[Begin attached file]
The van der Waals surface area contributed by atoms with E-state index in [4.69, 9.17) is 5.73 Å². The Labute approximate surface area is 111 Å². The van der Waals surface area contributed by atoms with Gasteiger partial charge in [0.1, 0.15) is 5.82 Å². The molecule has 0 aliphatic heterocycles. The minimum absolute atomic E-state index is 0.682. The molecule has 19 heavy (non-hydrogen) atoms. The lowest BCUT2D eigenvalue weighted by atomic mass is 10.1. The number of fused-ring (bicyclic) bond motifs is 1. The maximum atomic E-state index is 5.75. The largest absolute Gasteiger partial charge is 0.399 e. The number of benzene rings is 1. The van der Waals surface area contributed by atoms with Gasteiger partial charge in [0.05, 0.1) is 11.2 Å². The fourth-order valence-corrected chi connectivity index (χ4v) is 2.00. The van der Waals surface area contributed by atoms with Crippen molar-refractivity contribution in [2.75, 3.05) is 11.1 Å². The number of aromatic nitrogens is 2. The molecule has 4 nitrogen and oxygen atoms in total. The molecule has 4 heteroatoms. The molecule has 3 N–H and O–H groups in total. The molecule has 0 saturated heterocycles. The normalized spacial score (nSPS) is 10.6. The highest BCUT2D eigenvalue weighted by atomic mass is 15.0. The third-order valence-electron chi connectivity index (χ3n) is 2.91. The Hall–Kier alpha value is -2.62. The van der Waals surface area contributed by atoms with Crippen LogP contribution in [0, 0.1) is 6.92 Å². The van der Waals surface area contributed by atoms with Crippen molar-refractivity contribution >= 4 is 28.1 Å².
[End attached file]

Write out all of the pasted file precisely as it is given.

The van der Waals surface area contributed by atoms with E-state index in [4.69, 9.17) is 5.73 Å². The Labute approximate surface area is 111 Å². The van der Waals surface area contributed by atoms with Gasteiger partial charge in [0.1, 0.15) is 5.82 Å². The molecule has 0 aliphatic heterocycles. The minimum absolute atomic E-state index is 0.682. The molecule has 19 heavy (non-hydrogen) atoms. The lowest BCUT2D eigenvalue weighted by atomic mass is 10.1. The number of fused-ring (bicyclic) bond motifs is 1. The maximum atomic E-state index is 5.75. The largest absolute Gasteiger partial charge is 0.399 e. The number of benzene rings is 1. The van der Waals surface area contributed by atoms with Gasteiger partial charge in [0.05, 0.1) is 11.2 Å². The fourth-order valence-corrected chi connectivity index (χ4v) is 2.00. The van der Waals surface area contributed by atoms with Crippen molar-refractivity contribution in [2.75, 3.05) is 11.1 Å². The number of aromatic nitrogens is 2. The molecule has 4 nitrogen and oxygen atoms in total. The molecule has 4 heteroatoms. The molecule has 3 N–H and O–H groups in total. The molecule has 0 saturated heterocycles. The normalized spacial score (nSPS) is 10.6. The highest BCUT2D eigenvalue weighted by atomic mass is 15.0. The third-order valence-electron chi connectivity index (χ3n) is 2.91. The Hall–Kier alpha value is -2.62. The van der Waals surface area contributed by atoms with Crippen LogP contribution in [0, 0.1) is 6.92 Å². The van der Waals surface area contributed by atoms with Crippen molar-refractivity contribution >= 4 is 28.1 Å².